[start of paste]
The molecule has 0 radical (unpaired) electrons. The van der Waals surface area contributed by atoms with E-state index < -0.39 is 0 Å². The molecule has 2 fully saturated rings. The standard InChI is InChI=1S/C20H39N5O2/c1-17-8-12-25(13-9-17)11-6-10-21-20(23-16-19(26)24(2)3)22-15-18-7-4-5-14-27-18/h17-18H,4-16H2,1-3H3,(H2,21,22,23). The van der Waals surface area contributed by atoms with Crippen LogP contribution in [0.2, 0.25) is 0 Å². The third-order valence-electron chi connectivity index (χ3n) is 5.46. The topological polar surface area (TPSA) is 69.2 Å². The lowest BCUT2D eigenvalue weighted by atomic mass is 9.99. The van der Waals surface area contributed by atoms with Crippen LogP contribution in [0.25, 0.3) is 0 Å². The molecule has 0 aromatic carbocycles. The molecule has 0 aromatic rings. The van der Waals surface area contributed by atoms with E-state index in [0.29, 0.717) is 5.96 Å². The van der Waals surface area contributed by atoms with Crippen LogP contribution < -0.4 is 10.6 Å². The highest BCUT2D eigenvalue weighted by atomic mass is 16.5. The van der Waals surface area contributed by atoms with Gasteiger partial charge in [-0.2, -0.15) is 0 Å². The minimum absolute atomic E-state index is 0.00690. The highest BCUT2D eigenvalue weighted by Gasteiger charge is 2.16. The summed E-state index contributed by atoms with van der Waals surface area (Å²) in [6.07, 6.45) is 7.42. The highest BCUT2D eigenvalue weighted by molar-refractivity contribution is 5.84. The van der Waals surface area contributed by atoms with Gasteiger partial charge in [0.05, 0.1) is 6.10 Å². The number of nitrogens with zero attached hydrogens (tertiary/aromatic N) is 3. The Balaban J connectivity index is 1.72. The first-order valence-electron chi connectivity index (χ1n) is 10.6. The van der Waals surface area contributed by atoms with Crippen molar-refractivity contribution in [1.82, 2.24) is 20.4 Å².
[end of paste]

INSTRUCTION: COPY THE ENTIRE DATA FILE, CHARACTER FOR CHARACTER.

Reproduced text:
The molecule has 0 radical (unpaired) electrons. The van der Waals surface area contributed by atoms with E-state index < -0.39 is 0 Å². The molecule has 2 fully saturated rings. The standard InChI is InChI=1S/C20H39N5O2/c1-17-8-12-25(13-9-17)11-6-10-21-20(23-16-19(26)24(2)3)22-15-18-7-4-5-14-27-18/h17-18H,4-16H2,1-3H3,(H2,21,22,23). The van der Waals surface area contributed by atoms with Crippen LogP contribution in [0.2, 0.25) is 0 Å². The third-order valence-electron chi connectivity index (χ3n) is 5.46. The topological polar surface area (TPSA) is 69.2 Å². The lowest BCUT2D eigenvalue weighted by atomic mass is 9.99. The van der Waals surface area contributed by atoms with Crippen LogP contribution in [0.25, 0.3) is 0 Å². The molecule has 0 aromatic carbocycles. The molecule has 0 aromatic rings. The van der Waals surface area contributed by atoms with E-state index in [0.29, 0.717) is 5.96 Å². The van der Waals surface area contributed by atoms with Crippen LogP contribution < -0.4 is 10.6 Å². The highest BCUT2D eigenvalue weighted by atomic mass is 16.5. The van der Waals surface area contributed by atoms with Gasteiger partial charge in [-0.2, -0.15) is 0 Å². The minimum absolute atomic E-state index is 0.00690. The highest BCUT2D eigenvalue weighted by Gasteiger charge is 2.16. The summed E-state index contributed by atoms with van der Waals surface area (Å²) in [6.07, 6.45) is 7.42. The highest BCUT2D eigenvalue weighted by molar-refractivity contribution is 5.84. The van der Waals surface area contributed by atoms with Gasteiger partial charge in [0.05, 0.1) is 6.10 Å². The number of nitrogens with zero attached hydrogens (tertiary/aromatic N) is 3. The Balaban J connectivity index is 1.72. The first-order valence-electron chi connectivity index (χ1n) is 10.6. The van der Waals surface area contributed by atoms with Crippen molar-refractivity contribution in [1.82, 2.24) is 20.4 Å².